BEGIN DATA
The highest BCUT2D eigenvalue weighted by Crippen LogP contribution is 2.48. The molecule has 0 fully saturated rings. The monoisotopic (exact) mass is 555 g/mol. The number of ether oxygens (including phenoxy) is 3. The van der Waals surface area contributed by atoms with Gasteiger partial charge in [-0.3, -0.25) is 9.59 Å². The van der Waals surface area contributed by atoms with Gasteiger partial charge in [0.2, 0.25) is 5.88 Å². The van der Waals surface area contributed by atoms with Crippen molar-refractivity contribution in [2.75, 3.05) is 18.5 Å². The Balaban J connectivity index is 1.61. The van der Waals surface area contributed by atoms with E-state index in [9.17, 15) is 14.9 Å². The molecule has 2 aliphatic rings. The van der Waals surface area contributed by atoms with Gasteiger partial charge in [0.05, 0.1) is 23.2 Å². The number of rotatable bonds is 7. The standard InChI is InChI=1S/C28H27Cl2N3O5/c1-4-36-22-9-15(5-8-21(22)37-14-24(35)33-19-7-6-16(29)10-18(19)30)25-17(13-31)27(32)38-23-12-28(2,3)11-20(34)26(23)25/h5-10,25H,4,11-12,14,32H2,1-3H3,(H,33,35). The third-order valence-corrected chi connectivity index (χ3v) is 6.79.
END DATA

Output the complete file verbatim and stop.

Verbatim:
The highest BCUT2D eigenvalue weighted by Crippen LogP contribution is 2.48. The molecule has 0 fully saturated rings. The monoisotopic (exact) mass is 555 g/mol. The number of ether oxygens (including phenoxy) is 3. The van der Waals surface area contributed by atoms with Gasteiger partial charge in [-0.3, -0.25) is 9.59 Å². The van der Waals surface area contributed by atoms with Gasteiger partial charge in [0.2, 0.25) is 5.88 Å². The van der Waals surface area contributed by atoms with Crippen molar-refractivity contribution in [2.75, 3.05) is 18.5 Å². The Balaban J connectivity index is 1.61. The van der Waals surface area contributed by atoms with E-state index in [9.17, 15) is 14.9 Å². The molecule has 2 aliphatic rings. The van der Waals surface area contributed by atoms with Gasteiger partial charge in [0.05, 0.1) is 23.2 Å². The number of rotatable bonds is 7. The standard InChI is InChI=1S/C28H27Cl2N3O5/c1-4-36-22-9-15(5-8-21(22)37-14-24(35)33-19-7-6-16(29)10-18(19)30)25-17(13-31)27(32)38-23-12-28(2,3)11-20(34)26(23)25/h5-10,25H,4,11-12,14,32H2,1-3H3,(H,33,35). The third-order valence-corrected chi connectivity index (χ3v) is 6.79.